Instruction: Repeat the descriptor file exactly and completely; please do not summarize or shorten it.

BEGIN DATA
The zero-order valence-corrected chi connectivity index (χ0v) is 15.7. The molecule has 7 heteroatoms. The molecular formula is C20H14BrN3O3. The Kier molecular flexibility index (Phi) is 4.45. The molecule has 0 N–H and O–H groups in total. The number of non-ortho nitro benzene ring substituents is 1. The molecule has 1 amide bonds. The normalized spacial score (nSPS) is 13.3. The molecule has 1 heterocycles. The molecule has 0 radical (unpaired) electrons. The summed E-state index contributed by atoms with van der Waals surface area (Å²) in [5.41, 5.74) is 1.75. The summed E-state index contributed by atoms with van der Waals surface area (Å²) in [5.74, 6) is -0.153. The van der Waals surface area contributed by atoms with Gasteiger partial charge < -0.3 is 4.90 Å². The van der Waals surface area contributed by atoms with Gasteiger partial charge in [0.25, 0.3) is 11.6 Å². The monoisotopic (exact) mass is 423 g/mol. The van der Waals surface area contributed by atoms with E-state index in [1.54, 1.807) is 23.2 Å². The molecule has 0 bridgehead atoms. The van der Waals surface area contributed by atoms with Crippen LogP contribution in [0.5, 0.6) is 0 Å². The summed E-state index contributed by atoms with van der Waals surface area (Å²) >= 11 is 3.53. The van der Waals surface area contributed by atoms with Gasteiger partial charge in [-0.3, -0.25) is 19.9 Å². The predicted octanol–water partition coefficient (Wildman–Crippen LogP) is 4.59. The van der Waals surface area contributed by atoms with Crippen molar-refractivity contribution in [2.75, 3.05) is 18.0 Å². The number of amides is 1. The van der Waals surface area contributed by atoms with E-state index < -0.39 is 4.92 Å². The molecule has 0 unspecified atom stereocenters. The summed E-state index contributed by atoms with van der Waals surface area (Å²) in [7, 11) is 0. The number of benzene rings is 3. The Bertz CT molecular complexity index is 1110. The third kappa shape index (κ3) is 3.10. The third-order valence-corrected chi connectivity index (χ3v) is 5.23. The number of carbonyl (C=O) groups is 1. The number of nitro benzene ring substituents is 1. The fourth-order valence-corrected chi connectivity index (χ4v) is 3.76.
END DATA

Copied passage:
The zero-order valence-corrected chi connectivity index (χ0v) is 15.7. The molecule has 7 heteroatoms. The molecular formula is C20H14BrN3O3. The Kier molecular flexibility index (Phi) is 4.45. The molecule has 0 N–H and O–H groups in total. The number of non-ortho nitro benzene ring substituents is 1. The molecule has 1 amide bonds. The normalized spacial score (nSPS) is 13.3. The molecule has 1 heterocycles. The molecule has 0 radical (unpaired) electrons. The summed E-state index contributed by atoms with van der Waals surface area (Å²) in [5.41, 5.74) is 1.75. The summed E-state index contributed by atoms with van der Waals surface area (Å²) in [5.74, 6) is -0.153. The van der Waals surface area contributed by atoms with Gasteiger partial charge < -0.3 is 4.90 Å². The van der Waals surface area contributed by atoms with Gasteiger partial charge in [0.25, 0.3) is 11.6 Å². The monoisotopic (exact) mass is 423 g/mol. The van der Waals surface area contributed by atoms with E-state index in [1.54, 1.807) is 23.2 Å². The molecule has 0 bridgehead atoms. The van der Waals surface area contributed by atoms with Crippen LogP contribution in [0.5, 0.6) is 0 Å². The summed E-state index contributed by atoms with van der Waals surface area (Å²) >= 11 is 3.53. The van der Waals surface area contributed by atoms with Gasteiger partial charge in [-0.3, -0.25) is 19.9 Å². The predicted octanol–water partition coefficient (Wildman–Crippen LogP) is 4.59. The van der Waals surface area contributed by atoms with Crippen molar-refractivity contribution in [2.75, 3.05) is 18.0 Å². The number of amides is 1. The van der Waals surface area contributed by atoms with E-state index < -0.39 is 4.92 Å². The molecule has 0 unspecified atom stereocenters. The summed E-state index contributed by atoms with van der Waals surface area (Å²) in [7, 11) is 0. The number of benzene rings is 3. The Bertz CT molecular complexity index is 1110. The third kappa shape index (κ3) is 3.10. The third-order valence-corrected chi connectivity index (χ3v) is 5.23. The number of carbonyl (C=O) groups is 1. The number of nitro benzene ring substituents is 1. The fourth-order valence-corrected chi connectivity index (χ4v) is 3.76.